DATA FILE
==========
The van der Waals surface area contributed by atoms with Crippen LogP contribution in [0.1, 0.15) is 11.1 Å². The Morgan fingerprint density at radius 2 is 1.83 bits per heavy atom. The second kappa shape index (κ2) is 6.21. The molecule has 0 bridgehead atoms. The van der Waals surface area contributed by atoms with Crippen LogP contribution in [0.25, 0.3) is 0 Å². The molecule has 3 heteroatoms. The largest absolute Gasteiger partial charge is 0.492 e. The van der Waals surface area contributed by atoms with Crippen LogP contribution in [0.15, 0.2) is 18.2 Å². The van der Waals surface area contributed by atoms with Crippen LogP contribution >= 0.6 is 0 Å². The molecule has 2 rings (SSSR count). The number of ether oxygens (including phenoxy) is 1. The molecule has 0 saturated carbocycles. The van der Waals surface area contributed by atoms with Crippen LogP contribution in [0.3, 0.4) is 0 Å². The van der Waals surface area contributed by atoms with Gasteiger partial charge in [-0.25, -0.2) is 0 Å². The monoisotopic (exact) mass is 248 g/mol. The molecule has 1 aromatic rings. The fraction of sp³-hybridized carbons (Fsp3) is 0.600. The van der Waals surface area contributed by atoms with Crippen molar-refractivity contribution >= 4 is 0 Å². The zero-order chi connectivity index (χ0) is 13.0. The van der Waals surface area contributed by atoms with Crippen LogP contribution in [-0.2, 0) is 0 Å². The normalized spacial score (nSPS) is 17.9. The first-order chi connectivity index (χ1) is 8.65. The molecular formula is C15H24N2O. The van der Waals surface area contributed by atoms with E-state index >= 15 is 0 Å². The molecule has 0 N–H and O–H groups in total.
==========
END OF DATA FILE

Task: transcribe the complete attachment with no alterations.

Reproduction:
The van der Waals surface area contributed by atoms with Crippen LogP contribution in [0.1, 0.15) is 11.1 Å². The Morgan fingerprint density at radius 2 is 1.83 bits per heavy atom. The second kappa shape index (κ2) is 6.21. The molecule has 0 bridgehead atoms. The van der Waals surface area contributed by atoms with Crippen LogP contribution in [0.25, 0.3) is 0 Å². The molecule has 3 heteroatoms. The largest absolute Gasteiger partial charge is 0.492 e. The van der Waals surface area contributed by atoms with Crippen LogP contribution in [0.15, 0.2) is 18.2 Å². The van der Waals surface area contributed by atoms with Crippen LogP contribution >= 0.6 is 0 Å². The molecule has 2 rings (SSSR count). The number of ether oxygens (including phenoxy) is 1. The molecule has 0 saturated carbocycles. The van der Waals surface area contributed by atoms with Crippen LogP contribution in [0.3, 0.4) is 0 Å². The van der Waals surface area contributed by atoms with Gasteiger partial charge in [-0.25, -0.2) is 0 Å². The monoisotopic (exact) mass is 248 g/mol. The molecule has 1 aromatic rings. The fraction of sp³-hybridized carbons (Fsp3) is 0.600. The van der Waals surface area contributed by atoms with Crippen molar-refractivity contribution >= 4 is 0 Å². The zero-order chi connectivity index (χ0) is 13.0. The van der Waals surface area contributed by atoms with Crippen LogP contribution in [-0.2, 0) is 0 Å². The normalized spacial score (nSPS) is 17.9. The first-order chi connectivity index (χ1) is 8.65. The molecular formula is C15H24N2O. The van der Waals surface area contributed by atoms with E-state index >= 15 is 0 Å². The molecule has 0 N–H and O–H groups in total.